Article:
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Legal Progress Toolkit: Why Courts Matter: Diversity

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A diverse federal bench improves the quality of justice and instills confidence that judges understand the real-world implications of their decisions. Under the Obama administration, the federal judiciary has become significantly more diverse than in prior years. President Obama has nominated more women and minorities for federal judgeships than any previous president.

Despite these significant gains, minority groups – including women, LGBT individuals, African Americans, Asian Americans, Latinos and Native Americans – continue to be under represented overall in the federal judiciary as of March 2013.

Out of a total of 874 active judgeships:

  • Women: 239 (30 percent)
  • African American: 95 (12 percent)
  • Asian American: 18 (2 percent)
  • Latino: 70 (9 percent)
  • Native American: None
  • Openly gay: 4 (less than 1 percent)

President Obama’s Diverse Judicial Nominees

  • Women: Nearly 42 percent of President Obama’s confirmed nominees have been women. President Obama has increased the number of women on the 1st, 2nd, 4th, 6th, 9th, 11th and Federal Circuits, as well as the U.S. District Courts.
  • African American: 17 percent of President Obama’s confirmed nominees have been African American.
  • Asian American: President Obama has more than doubled the number of Asian Americans on the federal bench, including nominating the first women judges of Chinese, Filipino, Korean, South Asian and Vietnamese descent.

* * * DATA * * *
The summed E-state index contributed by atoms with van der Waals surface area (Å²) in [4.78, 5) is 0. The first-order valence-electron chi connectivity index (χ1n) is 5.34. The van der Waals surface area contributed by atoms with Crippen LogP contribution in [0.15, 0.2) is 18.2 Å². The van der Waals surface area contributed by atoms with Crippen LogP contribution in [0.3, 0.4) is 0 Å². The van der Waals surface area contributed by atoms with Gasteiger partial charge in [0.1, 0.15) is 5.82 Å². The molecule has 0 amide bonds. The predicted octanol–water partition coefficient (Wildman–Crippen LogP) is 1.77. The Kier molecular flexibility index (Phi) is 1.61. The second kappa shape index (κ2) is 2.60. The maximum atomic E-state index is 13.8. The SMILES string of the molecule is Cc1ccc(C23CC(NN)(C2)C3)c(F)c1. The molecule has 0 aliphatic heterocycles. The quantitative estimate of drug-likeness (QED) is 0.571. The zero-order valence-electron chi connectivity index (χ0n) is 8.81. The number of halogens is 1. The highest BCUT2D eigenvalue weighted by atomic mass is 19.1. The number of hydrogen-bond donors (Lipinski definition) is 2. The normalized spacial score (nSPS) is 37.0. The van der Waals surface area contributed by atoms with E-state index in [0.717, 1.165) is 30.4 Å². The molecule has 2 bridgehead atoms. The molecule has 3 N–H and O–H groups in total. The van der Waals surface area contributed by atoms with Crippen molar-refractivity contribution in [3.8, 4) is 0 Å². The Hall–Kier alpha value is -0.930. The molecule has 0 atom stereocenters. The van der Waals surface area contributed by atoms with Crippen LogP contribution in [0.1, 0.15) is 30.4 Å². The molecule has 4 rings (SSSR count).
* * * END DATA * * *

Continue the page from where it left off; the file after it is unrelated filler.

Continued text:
• Latino: 12 percent of President Obama’s confirmed nominees have been Latinos
  • Native American: In 2012, Senate Republicans blocked Obama’s nomination of Arvo Mikkanen, a Native American nominated to the U.S. District Court for the Northern District of Oklahoma. He would have been the only active Native American federal judge.
  • LGBT: Obama has nominated nine openly gay candidates to the federal bench, four of which have been confirmed.

President Obama’s Diversity Firsts

  • First Latina to serve on the United States Supreme Court (Justice Sonia Sotomayor)
  • First female Asian American Circuit Court judge (Jacqueline Nguyen on the 9th Circuit)
  • First Latino Circuit Court judges in three circuits (Albert Diaz on the 4th Circuit, Adalberto Jose Jordan on the 11th Circuit and Jimmie V. Reyna on the Federal Circuit)
  • First openly gay man on a federal court (J. Paul Oetken)
  • First openly gay Asian American on the federal bench (Pamela Chen)

Legal Progress is the legal policy and communications program at the Center for American Progress. A key mission of Legal Progress is to educate the public about the impact of the courts on issues they care most about. 

To speak with our experts on this topic, please contact:

Print: Katie Peters (economy, education, poverty, Half in Ten Education Fund)
202.741.6285 or kpeters@americanprogress.org

Print: Anne Shoup (foreign policy and national security, energy, LGBT issues, health care, gun-violence prevention)
202.481.7146 or ashoup@americanprogress.org

Print: Crystal Patterson (immigration)
202.478.6350 or cpatterson@americanprogress.org

Print: Madeline Meth (women's issues, Legal Progress, higher education)
202.741.6277 or mmeth@americanprogress.org

Spanish-language and ethnic media: Tanya Arditi
202.741.6258 or tarditi@americanprogress.org

TV: Lindsay Hamilton
202.483.2675 or lhamilton@americanprogress.org

Radio: Chelsea Kiene
202.478.5328 or ckiene@americanprogress.org

 

This is part of a special series: Legal Progress Toolkit

For more from this series, click here